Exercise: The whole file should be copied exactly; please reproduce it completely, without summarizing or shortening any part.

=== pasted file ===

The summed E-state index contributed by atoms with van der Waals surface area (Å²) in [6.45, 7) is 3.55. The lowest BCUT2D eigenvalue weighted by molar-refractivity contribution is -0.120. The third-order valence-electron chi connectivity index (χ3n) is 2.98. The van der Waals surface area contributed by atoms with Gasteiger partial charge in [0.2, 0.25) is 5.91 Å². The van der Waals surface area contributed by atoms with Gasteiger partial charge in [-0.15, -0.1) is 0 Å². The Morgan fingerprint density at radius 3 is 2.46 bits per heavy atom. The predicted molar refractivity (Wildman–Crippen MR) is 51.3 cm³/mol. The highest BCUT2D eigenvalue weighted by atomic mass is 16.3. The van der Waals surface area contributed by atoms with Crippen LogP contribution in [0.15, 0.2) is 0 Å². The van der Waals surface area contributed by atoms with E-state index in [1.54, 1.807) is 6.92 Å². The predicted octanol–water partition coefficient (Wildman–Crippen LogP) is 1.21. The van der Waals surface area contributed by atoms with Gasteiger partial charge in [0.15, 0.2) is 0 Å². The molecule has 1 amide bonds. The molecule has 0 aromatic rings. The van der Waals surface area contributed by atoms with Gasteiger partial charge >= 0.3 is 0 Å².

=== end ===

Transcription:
The summed E-state index contributed by atoms with van der Waals surface area (Å²) in [6.45, 7) is 3.55. The lowest BCUT2D eigenvalue weighted by molar-refractivity contribution is -0.120. The third-order valence-electron chi connectivity index (χ3n) is 2.98. The van der Waals surface area contributed by atoms with Gasteiger partial charge in [0.2, 0.25) is 5.91 Å². The van der Waals surface area contributed by atoms with Gasteiger partial charge in [-0.15, -0.1) is 0 Å². The Morgan fingerprint density at radius 3 is 2.46 bits per heavy atom. The predicted molar refractivity (Wildman–Crippen MR) is 51.3 cm³/mol. The highest BCUT2D eigenvalue weighted by atomic mass is 16.3. The van der Waals surface area contributed by atoms with Crippen LogP contribution in [0.15, 0.2) is 0 Å². The van der Waals surface area contributed by atoms with E-state index in [1.54, 1.807) is 6.92 Å². The predicted octanol–water partition coefficient (Wildman–Crippen LogP) is 1.21. The van der Waals surface area contributed by atoms with Gasteiger partial charge in [0.15, 0.2) is 0 Å². The molecule has 1 amide bonds. The molecule has 0 aromatic rings. The van der Waals surface area contributed by atoms with Gasteiger partial charge >= 0.3 is 0 Å².